Yet more airshow stuff
My apologies to those of you who have zero interest in this sort of thing. But here's some more shots for those who do.
The above shows Jim LeRoy doing one of the most amazing things to see. All three aerobatic pilots at the show performed this maneuver. (in addition to LeRoy, Michael Wiskus, Jurgis Kairys, and Tim Weber in the Geico sponsored plane performed Saturday) They flew along the runway sideways, only about 10 ft above the ground, with their planes rolled 90 degrees and angled up just enough to keep them from losing altitude. To see a plane flying along sideways is a weird thing indeed, it requires a skilled hand and a very powerful plane, and as with all their routines, one false move by the pilot and they're in serious trouble.
Much like NASCAR cars, Jim LeRoy's Bulldog has ever available surface covered with sponsor ads. This is the aircraft equivalent of a Lamborghini.
Jurgis' Extra and Jim Leroy's Bulldog racing straight up.
Here aerobatic pilot Michael Wiskus wedges himself into the cockpit of his Lucas Oil plane. It must be kind of odd having to go to work with a parachute strapped on your back. If you enlarge the shot, you can see the black object extending from his wing spar with wires at the end. This denotes the segments of a circle and allows the pilot to look out the wing and judge how he's aligned with the horizon and at what angle in order to do precise maneuvers.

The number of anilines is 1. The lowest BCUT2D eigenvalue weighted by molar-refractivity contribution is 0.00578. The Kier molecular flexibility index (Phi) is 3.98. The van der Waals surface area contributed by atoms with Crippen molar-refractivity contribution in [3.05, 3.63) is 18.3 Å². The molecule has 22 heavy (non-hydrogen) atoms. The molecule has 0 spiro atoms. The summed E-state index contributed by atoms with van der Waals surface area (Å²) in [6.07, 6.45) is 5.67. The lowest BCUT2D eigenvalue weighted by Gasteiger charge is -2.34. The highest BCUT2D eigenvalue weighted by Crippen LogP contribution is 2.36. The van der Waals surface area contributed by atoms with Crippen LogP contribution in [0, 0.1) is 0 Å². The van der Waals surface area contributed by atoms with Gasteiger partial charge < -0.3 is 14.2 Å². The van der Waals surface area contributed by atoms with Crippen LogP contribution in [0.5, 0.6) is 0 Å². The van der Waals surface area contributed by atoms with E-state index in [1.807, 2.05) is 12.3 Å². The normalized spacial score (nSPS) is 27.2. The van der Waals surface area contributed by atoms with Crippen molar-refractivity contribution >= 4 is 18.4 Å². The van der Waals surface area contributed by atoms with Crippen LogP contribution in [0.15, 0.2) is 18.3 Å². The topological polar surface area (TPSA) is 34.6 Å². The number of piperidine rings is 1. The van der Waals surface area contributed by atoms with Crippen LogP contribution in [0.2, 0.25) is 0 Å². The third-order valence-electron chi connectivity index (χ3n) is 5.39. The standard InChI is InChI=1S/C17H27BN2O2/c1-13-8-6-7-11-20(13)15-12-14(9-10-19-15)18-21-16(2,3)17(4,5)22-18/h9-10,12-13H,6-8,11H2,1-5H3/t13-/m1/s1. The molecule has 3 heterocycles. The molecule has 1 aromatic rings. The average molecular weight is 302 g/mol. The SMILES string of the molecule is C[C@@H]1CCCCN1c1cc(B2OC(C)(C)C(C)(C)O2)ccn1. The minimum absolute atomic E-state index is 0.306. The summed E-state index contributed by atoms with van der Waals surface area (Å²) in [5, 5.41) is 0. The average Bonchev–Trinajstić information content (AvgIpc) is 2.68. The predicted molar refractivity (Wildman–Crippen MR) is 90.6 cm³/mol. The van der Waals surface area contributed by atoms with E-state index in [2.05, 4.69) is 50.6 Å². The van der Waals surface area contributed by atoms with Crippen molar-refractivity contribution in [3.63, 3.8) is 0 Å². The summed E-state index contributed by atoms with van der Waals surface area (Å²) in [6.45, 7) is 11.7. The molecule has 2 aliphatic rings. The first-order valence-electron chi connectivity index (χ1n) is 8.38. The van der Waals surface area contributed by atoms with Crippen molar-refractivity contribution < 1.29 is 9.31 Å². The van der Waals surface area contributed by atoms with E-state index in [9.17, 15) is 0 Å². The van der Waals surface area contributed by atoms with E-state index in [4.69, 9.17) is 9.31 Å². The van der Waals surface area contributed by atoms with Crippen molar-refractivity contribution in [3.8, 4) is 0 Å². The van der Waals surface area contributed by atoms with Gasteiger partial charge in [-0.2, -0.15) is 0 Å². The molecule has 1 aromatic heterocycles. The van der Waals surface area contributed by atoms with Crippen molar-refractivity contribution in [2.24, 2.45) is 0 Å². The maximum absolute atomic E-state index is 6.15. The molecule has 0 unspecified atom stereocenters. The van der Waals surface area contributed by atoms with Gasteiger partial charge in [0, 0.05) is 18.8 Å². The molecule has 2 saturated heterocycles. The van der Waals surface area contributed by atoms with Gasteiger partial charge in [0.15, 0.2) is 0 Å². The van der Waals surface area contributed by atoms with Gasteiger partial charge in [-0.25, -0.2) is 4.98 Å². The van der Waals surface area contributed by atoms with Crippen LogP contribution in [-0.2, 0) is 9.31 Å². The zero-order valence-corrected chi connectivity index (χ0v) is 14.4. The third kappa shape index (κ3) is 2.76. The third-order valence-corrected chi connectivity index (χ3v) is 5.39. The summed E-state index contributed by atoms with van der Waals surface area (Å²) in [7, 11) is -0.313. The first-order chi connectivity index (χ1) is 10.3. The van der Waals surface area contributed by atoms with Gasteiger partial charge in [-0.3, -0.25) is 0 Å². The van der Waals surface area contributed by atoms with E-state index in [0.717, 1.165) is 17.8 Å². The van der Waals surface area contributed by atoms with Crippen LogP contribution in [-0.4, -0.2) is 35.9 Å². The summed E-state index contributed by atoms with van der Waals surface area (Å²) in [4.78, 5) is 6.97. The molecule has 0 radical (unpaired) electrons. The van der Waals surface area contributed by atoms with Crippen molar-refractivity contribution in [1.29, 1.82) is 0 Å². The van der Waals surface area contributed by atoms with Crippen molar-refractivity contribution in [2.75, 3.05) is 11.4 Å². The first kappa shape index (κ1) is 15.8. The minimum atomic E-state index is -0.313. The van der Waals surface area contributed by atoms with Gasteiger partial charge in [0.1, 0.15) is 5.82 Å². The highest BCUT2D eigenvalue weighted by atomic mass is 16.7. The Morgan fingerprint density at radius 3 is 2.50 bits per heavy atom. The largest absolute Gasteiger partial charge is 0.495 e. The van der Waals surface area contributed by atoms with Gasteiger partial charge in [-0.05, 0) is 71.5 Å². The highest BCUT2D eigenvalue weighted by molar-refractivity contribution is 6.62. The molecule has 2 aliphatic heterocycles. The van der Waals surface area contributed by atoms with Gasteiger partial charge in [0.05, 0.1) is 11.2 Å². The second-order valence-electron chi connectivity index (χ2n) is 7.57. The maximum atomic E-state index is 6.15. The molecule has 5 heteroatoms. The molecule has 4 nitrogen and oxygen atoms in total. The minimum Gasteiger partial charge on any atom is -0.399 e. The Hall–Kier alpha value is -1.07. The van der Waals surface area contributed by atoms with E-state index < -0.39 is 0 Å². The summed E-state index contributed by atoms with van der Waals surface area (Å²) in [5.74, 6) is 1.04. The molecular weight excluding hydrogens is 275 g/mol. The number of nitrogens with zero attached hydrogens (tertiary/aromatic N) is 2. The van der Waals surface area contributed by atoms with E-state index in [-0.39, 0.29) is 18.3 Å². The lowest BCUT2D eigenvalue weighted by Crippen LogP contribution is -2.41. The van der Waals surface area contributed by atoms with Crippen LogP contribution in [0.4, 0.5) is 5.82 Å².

Below is his helmet and cockpit after his routine showing the short-hand notes which lays out his routine. Each mark indicates exact maneuvers. How you follow it when you're flinging yourself in every direction is beyond me.
Above two Thunderbirds streak past nearly touching. (of course they're slightly offset, (the inverted plane is closer) but still...)
Note in the shot below just how precise the formation is. You could take a ruler and draw a line through the wing tips of all three aircraft. How they accomplish this is nothing short of amazing.
Here's a shot of the Shockwave semi "racing" Jurgis Kairy's Extra down the runway. The Shockwave is capable of reaching speeds over 300 mph and has to deploy parachutes to slow down.
The business end of one of NASA's F/A-18's, including the tailhook for carrier landings. These planes are used for chase aircraft to observe various aerial experiments.
And the nose, with the mid-air refueling boom.
This is a little known aircraft, the Douglas Skyraider, that was introduced in the latter stages of WWII and saw service all the way through Vietnam, where it was used for it's ability to carry massive amounts of varied weapons. It could carry more bomb weight than the B-17.
This particular model is an AD-5 "Fat Face" Spad, as they were called.
It's engine was the most powerful engine ever put into a single engined military plane and the plane itself is massive.
To give you an idea of its size, here's a shot with some spectators standing in front of it. Think that prop can push a lot of air?
Above is the famous gull winged F4U Corsair, used extensively in the Pacific during WWII. The gull wing design was necesitated by needing very long landing gear to provide clearance for the large prop.
The F4U taxis from the flight line to the runway.
The P-51 taxis back to parking after it's fly-by.